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In C and C++ a variable can be marked as volatile, which means the compiler will not optimize it because it may be modified external to the declaring object. Is there an equivalent in Delphi programming? If not a keyword, maybe a work around?

My thought was to use Absolute, but I wasn't sure, and that may introduce other side effects.

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Absolute introduces an alias, a different name (and possibly type) for the same location. – Barry Kelly Oct 24 '08 at 1:29
If I may ask, why is this needed? Maybe there is another way to do what you need. – Bernard Oct 24 '08 at 2:07
A co-worker was just curious. I asked him the same thing (why). I told him what I thought, but that I knew how to find out. – Jim McKeeth Oct 24 '08 at 6:52
Your description of what volatile means is imprecise at best. – David Heffernan May 30 '15 at 20:31
@DavidHeffernan I over simplified my definition. Feel free to elaborate or correct it. – Jim McKeeth Jun 3 '15 at 2:14
up vote 12 down vote accepted

Short answer: no.

However, I am not aware of any situation in which the conservative approach of the compiler will change the number of reads or writes if you follow this approach:

When reading a cross-thread visible location, save its value to a local before doing any further manipulation; similarly, restrict writes to a single assignment.

The Delphi compiler does not perform common subexpression elimination (CSE) on non-local location expressions when there are calls to non-inlined methods between the expressions, as the compiler doesn't do interprocedural optimization and thus it would not be correct even for single-threaded code.

So, you may want to use InterlockedExchange() to do your reads and writes to force this; additionally, this will cause a full memory barrier, so the processor won't reorder reads and writes either.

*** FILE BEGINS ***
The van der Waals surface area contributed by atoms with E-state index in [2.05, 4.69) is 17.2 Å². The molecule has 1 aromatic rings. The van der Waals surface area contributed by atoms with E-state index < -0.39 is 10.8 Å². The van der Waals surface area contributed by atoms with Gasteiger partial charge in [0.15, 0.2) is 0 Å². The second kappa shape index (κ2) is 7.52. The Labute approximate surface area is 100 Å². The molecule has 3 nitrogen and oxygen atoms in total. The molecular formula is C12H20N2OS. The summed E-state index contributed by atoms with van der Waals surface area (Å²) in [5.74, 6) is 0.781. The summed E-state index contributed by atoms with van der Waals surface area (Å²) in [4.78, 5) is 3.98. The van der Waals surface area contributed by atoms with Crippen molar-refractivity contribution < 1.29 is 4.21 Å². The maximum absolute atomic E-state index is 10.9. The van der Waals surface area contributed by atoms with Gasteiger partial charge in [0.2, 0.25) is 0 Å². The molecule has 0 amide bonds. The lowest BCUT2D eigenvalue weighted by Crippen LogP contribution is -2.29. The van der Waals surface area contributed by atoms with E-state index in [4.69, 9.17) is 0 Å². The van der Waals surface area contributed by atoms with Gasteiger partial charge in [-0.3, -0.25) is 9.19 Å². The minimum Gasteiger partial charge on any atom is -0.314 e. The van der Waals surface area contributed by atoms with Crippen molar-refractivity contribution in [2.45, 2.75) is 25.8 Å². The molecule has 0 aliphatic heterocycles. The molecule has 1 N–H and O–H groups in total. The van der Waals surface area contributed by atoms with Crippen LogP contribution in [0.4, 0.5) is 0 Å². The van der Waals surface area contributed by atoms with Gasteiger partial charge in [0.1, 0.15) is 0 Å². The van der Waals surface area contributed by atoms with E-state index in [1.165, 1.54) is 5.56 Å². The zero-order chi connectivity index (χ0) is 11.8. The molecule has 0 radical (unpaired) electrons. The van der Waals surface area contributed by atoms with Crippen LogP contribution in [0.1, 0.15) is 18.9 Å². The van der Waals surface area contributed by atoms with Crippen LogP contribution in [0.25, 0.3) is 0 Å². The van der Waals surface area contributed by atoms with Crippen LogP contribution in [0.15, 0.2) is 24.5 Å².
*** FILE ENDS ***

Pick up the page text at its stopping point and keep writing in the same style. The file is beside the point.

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I don't know of any equivalent, nor do I think that the absolute directive will help you. absolute allows you to have two variables that use the same address, but I do not think it will prevent the compiler from optimising references to that memory.

I imagine you could use a pointer and manage it yourself. That way whatever the compiler does as far as optimising retrival of the pointer value, it should not assume the value stored at the address is the same as last time it read it, but this is pure speculation.

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Use dynamically allocated pointers?

  MyVarPtr: ^integer;
  MyVarPtr^ := 5;

This should keep the compiler from using a register for the integer value (but it might still use one for the address). I am not sure how that compares to volatile, though.

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Delphi for .Net does not have the keyword either, but the .Net platform has util functions for it. See Thread.VolatileRead and Thread.VolatileWrite.

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